Review of Conversion Optimization Minidegree Program(Pt. 9)

How important do you think it is tracking in your business?

I’m sure you’re thinking this is a silly question… How can you not track everything inside your business. I mean, without tracking you’re just playing a blind game.

And I get it.

The question then becomes not a matter of if, but what are you actually tracking (and are you doing it accurately)?

Look, you could have all the resources and links inside Google Analytics, but if they are not set up properly to help you see more… then what’s the point?

Now, one thing is for sure.

Google Analytics is an indispensable tool for every single business to track everything, but…

have you considered getting even more insights?

You bet knowing when visitors click inside a particular link or how much they scrolled in every page will give you ideas to test.

Well, good news.

You can have these type of data and more… and that’s when the uncle of Google Analytics comes into play.

It’s called Google Tag Manager (GTM), and you’re going to find out how it works and what you can do with it right now.

That’s what I learned this week inside CXL Insitute as part if the CRO Minidegree Program.

So let’s get started.

To illustrate things, here are the basic options you have inside the main dashboard, called “Overview”.

Credit: https://github.com/vtex-apps/google-tag-manager

First, we have the Overview option.

You will be able to see the main tags and triggers you have, along with current changes you’ve made inside since the last version.

And in the green section, you have the current “Live version” of all the changes you’ve made inside GTM.

Next, the first option you have in the left section is “Tags”.

The way you want to think about them is that they help you tell the what you want GTM to do. When you get into this option, you’ll find there are 2 option: Built-in and Custom tags.

After tags, we have “Triggers”.

And a helpful way to think about them is that they tell you when you want something to happen. For instance, when someone views a page or clicks a link, that’s a trigger.

Moving on, the next option is “Variables”.

You’re going to want to see them as information that GTM needs in order to do its job. You can have different variables inside different pages. For example, in “conversions”, you can know not only the type of product you have (if you have an e-commerce store), but you can also know the price of that particular product and the total order value.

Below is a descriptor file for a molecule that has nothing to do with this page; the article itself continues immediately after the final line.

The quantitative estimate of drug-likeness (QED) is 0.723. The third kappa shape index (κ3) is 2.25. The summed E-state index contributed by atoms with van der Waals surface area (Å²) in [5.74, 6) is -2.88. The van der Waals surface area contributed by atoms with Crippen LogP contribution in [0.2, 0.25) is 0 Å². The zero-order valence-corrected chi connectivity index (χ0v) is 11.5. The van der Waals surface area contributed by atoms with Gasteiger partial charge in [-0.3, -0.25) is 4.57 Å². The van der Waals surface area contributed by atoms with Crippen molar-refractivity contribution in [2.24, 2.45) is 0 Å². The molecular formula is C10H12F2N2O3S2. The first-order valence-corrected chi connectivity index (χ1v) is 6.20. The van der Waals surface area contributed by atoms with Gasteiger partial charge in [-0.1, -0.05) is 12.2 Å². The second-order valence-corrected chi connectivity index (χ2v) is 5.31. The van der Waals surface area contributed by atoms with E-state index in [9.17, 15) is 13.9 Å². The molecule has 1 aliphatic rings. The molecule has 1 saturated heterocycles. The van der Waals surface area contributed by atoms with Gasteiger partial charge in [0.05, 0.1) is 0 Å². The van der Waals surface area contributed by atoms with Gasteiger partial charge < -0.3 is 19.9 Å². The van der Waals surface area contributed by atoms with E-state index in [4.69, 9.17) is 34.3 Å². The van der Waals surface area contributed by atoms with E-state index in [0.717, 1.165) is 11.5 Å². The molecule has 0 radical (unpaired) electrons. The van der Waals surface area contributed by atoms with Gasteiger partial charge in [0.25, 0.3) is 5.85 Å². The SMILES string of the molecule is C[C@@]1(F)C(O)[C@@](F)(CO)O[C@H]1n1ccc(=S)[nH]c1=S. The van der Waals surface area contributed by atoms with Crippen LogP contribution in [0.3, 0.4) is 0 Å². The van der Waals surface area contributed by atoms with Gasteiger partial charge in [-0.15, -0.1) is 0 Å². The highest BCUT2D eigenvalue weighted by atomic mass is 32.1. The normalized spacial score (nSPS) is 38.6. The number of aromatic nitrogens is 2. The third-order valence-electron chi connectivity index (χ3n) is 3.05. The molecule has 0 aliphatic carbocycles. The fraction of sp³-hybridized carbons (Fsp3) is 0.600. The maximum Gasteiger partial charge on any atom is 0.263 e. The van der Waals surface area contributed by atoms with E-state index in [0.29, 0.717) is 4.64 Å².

Lastly, you have Folders (and Templates). Simply put, Folders are a way to organize your tags… as it can get messy with a lot of tags and triggers. On the other hand, Templates are… well, you know what they are, so let’s continue.

It’s also important to mention that there’s one concept you should know but you won’t find it in the side menu.

That’s what’s called Data layers. This is an important concept to know since it’s like a small cabinet that temporarily stores all the infomration to be able to do what’s needed.

And when you have done any new changes inside GTM, you always need to test and verify… the way you do this is with the “Preview” mode. You’re going to be using this mode very often, so be aware of it and get familiarized.

But let’s get to the nitty gritty.

You want to push that information to Google Analytics so that you can there have it stored and see in reports.

To do that, you need to create your first trigger.

First, go the “Tag” section and choose the ‘Tag Configuration’ option, looking for the ‘Google Analytics — Universal Analytics’ option.

In this case, you’ll then want to track for the number of people who visit the site… so that would be “Pageviews”.

But to do this, you’ll need to use the option to create a new “Variable”.

With that, you go to “Triggering” and choose the built-in option “All pages”.

Once you have saved the Tag, don’t forget to test it by using the Preview mode. Just keep in mind that you’ll always need to first refresh inside GTM and then your website.

As you move along the course, youll find ways to set up tags about tracking clicks, scroll depth, Youtube videos engagement, and much more.

But I’m going to leave the explanation there… As you have read, most of it is very practical.

So me going hours by showing you what’s possible isn’t very helpful from my end.

My point is that you can start seeing how GTM can become your best friend when it comes to tracking pretty much everything inside your website.

And I feel the CXL Course on Google Tag Manager is really the best place to get to know how to not only become familiar, but becoming confident enough to use it.

You’re going to be able to set up triggers based on different events like clicks or scrolls and see them inside GA to know about them.

There might not be a better program that shows you how to know what GTA is, how to use it and how to become good at it.

That wraps up this week’s review.

Originally, I was planning to include the next courses of User research and Personas, but…

I wanted to keep the topics concise and not go off-topic.

That’s why next week, I’ll be sharing those insights and how you can dive deep into these topics… as well as how to use the field of neuromarketing to get to know even deeper your customers and prospects (beyond their awareness).

So get ready to rethink the way you see your prospects.

Ivan